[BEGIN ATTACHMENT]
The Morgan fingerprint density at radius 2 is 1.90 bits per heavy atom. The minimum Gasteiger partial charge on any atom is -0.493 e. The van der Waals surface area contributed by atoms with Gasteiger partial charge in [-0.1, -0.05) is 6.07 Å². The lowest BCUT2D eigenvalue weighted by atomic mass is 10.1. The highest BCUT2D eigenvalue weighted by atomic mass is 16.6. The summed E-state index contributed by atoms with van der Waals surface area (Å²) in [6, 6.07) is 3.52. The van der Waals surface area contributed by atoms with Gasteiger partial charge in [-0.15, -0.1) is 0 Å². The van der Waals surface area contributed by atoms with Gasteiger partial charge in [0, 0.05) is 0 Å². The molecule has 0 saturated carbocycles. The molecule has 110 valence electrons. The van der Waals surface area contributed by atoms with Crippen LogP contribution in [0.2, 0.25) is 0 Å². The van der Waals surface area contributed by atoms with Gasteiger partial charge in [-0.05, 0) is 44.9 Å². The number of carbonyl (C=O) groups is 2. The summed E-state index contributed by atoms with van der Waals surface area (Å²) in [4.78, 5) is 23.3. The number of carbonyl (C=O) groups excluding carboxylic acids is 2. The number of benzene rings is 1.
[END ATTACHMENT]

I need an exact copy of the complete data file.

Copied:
The Morgan fingerprint density at radius 2 is 1.90 bits per heavy atom. The minimum Gasteiger partial charge on any atom is -0.493 e. The van der Waals surface area contributed by atoms with Gasteiger partial charge in [-0.1, -0.05) is 6.07 Å². The lowest BCUT2D eigenvalue weighted by atomic mass is 10.1. The highest BCUT2D eigenvalue weighted by atomic mass is 16.6. The summed E-state index contributed by atoms with van der Waals surface area (Å²) in [6, 6.07) is 3.52. The van der Waals surface area contributed by atoms with Gasteiger partial charge in [-0.15, -0.1) is 0 Å². The van der Waals surface area contributed by atoms with Gasteiger partial charge in [0, 0.05) is 0 Å². The molecule has 0 saturated carbocycles. The molecule has 110 valence electrons. The van der Waals surface area contributed by atoms with Crippen LogP contribution in [0.2, 0.25) is 0 Å². The van der Waals surface area contributed by atoms with Gasteiger partial charge in [-0.05, 0) is 44.9 Å². The number of carbonyl (C=O) groups is 2. The summed E-state index contributed by atoms with van der Waals surface area (Å²) in [4.78, 5) is 23.3. The number of carbonyl (C=O) groups excluding carboxylic acids is 2. The number of benzene rings is 1.